It's more than two years since the Deepwater Horizon blew, but the damage it caused is still oozing into local politics. When it comes to cleaning up, U.S. Sen. Mary Landrieu is telling the Coast Guard they shouldn't be packing up their things and leaving the shore just yet. Landrieu sent a letter to Commandant Robert Papp today requesting that the Coast Guard stay on the Louisiana coast. In the letter, Louisiana's senior senator calls on the Coast Guard to keep monitoring beaches for new oil, clean up submerged tar mats and clean up boom anchors that are getting in boaters' way off the Coast.
Green Groups Take Feds to Court Over Oil Disaster Dispersants
Last week, we learned dispersants could have played a role in disrupting the Gulf ecosystem after the Big Oozy. Now, a cadre of environmental groups want to make sure that if there is another disaster, the effects will be known before the oil starts leaking. In a lawsuit filed agaist the feds Monday, the group that includes the Sierra Club, Gulf Restoration Network and Louisiana Shrimp Association, argues that the federal government did not understand the effects dispersants would have on the environment before spraying it into the Gulf.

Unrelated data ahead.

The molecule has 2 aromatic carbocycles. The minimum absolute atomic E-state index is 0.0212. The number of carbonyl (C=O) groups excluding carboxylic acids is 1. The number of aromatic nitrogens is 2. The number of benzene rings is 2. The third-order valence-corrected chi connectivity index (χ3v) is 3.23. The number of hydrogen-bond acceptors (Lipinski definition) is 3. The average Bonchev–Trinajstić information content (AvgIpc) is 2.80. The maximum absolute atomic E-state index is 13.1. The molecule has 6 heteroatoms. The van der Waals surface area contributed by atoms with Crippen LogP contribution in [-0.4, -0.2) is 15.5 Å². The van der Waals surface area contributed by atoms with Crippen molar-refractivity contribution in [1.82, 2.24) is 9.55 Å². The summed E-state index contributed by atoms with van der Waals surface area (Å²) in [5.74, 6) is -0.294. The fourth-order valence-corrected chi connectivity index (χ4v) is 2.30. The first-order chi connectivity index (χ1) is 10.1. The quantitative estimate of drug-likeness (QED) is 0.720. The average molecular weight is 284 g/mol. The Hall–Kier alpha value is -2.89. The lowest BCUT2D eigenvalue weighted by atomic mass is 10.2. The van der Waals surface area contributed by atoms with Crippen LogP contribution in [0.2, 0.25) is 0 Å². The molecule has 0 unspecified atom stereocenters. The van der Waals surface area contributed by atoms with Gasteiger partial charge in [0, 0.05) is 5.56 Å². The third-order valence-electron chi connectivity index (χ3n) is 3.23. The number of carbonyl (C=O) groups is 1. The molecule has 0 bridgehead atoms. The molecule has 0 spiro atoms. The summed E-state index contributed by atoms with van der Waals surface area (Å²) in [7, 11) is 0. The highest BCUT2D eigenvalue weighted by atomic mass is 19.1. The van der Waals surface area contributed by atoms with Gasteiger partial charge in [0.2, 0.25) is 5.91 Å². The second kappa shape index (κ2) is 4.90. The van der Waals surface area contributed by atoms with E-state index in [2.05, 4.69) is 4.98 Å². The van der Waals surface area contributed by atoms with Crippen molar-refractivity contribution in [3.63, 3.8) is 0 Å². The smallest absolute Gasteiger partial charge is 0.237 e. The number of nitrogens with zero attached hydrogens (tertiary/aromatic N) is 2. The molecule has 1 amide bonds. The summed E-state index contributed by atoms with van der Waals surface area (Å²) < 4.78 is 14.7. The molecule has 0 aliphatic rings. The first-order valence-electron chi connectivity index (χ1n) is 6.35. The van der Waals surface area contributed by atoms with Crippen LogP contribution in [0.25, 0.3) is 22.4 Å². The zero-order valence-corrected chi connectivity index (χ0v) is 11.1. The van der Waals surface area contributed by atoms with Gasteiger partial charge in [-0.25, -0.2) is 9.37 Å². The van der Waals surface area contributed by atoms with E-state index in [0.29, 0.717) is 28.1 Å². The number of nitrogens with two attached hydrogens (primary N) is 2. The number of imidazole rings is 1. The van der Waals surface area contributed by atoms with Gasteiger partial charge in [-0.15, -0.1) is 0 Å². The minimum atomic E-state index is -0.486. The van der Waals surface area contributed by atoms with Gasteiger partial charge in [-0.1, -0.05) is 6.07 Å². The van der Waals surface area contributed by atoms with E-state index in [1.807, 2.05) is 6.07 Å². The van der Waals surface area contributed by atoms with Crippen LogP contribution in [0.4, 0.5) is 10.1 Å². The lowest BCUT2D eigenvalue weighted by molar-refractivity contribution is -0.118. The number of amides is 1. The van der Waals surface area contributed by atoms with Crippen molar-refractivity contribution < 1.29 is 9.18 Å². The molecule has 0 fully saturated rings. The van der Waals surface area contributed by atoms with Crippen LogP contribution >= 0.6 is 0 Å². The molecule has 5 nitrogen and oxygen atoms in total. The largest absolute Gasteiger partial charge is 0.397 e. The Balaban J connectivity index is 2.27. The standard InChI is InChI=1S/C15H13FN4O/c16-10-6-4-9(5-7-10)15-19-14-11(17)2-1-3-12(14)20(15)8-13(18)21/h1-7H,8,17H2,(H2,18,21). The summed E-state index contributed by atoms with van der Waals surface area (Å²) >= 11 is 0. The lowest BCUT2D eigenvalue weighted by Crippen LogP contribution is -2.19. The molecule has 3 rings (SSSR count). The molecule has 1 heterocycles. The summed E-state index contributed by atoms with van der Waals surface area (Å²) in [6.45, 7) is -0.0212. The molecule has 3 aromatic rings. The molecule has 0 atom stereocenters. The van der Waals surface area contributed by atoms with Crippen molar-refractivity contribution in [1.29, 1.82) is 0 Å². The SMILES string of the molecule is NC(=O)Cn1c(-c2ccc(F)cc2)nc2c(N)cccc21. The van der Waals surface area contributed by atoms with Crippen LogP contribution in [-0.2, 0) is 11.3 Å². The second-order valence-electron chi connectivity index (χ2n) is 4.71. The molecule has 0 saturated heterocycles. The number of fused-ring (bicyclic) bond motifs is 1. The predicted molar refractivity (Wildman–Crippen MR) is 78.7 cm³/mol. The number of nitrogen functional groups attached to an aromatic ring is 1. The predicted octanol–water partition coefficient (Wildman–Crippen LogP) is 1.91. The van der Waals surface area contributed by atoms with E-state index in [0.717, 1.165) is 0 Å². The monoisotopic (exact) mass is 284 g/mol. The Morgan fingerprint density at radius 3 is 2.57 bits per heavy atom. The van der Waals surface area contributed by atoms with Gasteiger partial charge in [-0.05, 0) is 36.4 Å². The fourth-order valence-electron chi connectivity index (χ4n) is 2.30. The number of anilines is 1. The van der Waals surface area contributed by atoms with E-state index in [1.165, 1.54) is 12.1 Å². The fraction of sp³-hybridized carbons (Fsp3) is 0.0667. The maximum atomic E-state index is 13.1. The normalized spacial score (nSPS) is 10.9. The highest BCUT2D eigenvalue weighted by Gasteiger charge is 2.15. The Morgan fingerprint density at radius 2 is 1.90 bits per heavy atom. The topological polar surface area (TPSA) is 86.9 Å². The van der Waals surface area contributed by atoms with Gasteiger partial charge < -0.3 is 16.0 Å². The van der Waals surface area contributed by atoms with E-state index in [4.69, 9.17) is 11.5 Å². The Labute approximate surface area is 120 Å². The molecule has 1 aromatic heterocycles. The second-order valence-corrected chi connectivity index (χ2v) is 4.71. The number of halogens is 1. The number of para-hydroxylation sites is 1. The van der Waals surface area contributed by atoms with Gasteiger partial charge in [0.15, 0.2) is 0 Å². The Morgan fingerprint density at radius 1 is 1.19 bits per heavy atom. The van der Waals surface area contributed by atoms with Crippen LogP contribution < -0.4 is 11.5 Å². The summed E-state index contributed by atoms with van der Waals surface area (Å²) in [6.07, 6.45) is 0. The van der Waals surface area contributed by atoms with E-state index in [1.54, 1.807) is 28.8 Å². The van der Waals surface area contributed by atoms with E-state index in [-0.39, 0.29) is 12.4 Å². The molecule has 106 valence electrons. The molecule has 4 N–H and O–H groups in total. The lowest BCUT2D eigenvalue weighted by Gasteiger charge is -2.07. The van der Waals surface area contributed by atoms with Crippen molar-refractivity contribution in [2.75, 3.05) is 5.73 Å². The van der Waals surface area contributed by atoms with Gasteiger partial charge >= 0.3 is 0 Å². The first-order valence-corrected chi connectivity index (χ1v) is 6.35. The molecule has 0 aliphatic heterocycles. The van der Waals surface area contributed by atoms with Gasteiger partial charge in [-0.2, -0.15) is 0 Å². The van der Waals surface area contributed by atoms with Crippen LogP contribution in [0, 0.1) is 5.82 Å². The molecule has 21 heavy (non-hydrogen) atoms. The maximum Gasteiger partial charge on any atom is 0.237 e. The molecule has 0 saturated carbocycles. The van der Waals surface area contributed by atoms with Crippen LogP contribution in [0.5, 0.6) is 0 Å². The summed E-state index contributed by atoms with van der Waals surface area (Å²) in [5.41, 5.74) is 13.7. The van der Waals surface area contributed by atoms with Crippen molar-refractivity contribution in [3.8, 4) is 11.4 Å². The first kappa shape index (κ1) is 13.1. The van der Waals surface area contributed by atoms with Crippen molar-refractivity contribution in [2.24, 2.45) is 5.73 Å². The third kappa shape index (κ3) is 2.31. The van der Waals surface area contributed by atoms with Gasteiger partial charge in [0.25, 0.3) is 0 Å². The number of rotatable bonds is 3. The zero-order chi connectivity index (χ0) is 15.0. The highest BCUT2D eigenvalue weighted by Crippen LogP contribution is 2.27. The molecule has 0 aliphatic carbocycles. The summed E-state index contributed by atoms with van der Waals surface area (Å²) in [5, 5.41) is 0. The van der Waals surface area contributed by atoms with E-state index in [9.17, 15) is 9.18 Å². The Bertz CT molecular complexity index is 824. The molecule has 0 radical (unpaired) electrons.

Dispersants Could've Disrupted Gulf Ecosystem, Study Says
by Mary-Devon Dupuy
Back during the Big Oozy, BP touted their use of dispersants to make the oil go away, but skeptics questioned wihether the chemicals would have lasting impacts on the Gulf's ecosystem, and the health of the people who live on the Coast. On the ecosystem front, a new study from the Dauphin Island Sea Lab indicates the skeptics were on the right track. The study, released yeterday, concluded that dispersants disturb marine food chains and ultimately do more harm than good for the Gulf.
Cold Water Could Have Been Factor in Post-Oozy Dolphin Deaths, Scientists Say
When dead dolphins starting washing up on Gulf Coast beaches last year, everyone started crying oil. But a new paper in the journal PloS ONE suggests there was another factor that might have been the ultimate cause of death. Cold water in the Gulf that flowed from the spring snowmelt might have been the final straw for the 186 dolphins - including 86 infants - that died over the first four months of 2011.
RESTORE Act Passes Congress
After weeks of looking like it might pass then eventually not passing, a transportation bill containing a key provision for Gulf states in the wake of the Big Oozy was waved home by the U.S. House of Representatives today, setting it up to head to the President's desk for signing. The RESTORE Act dedicates 80 percent of fine money paid by BP and the others responsible for the Big Oozy to pay for enviornmental and economic programs in Gulf states.
BP Oil Doubled Wetland Loss, Study Says
Remember how we were losing a football field of wetlands every hour? Well, the Big Oozy made it every half hour during the time that the oil spread, according to a new study. Over an 18-month period, the rapid rate of coastal erosion doubled along the edge of marshes where oil rolled up after the 2010 BP disaster, according to a study published Monday by Proceedings of the National Academy of Sciences University of Florida researchers. The oil killed not only marsh grass, but also their roots, making it easier for the tide to wash the land away. Despite the bad news, the study wasn't all sour grapes.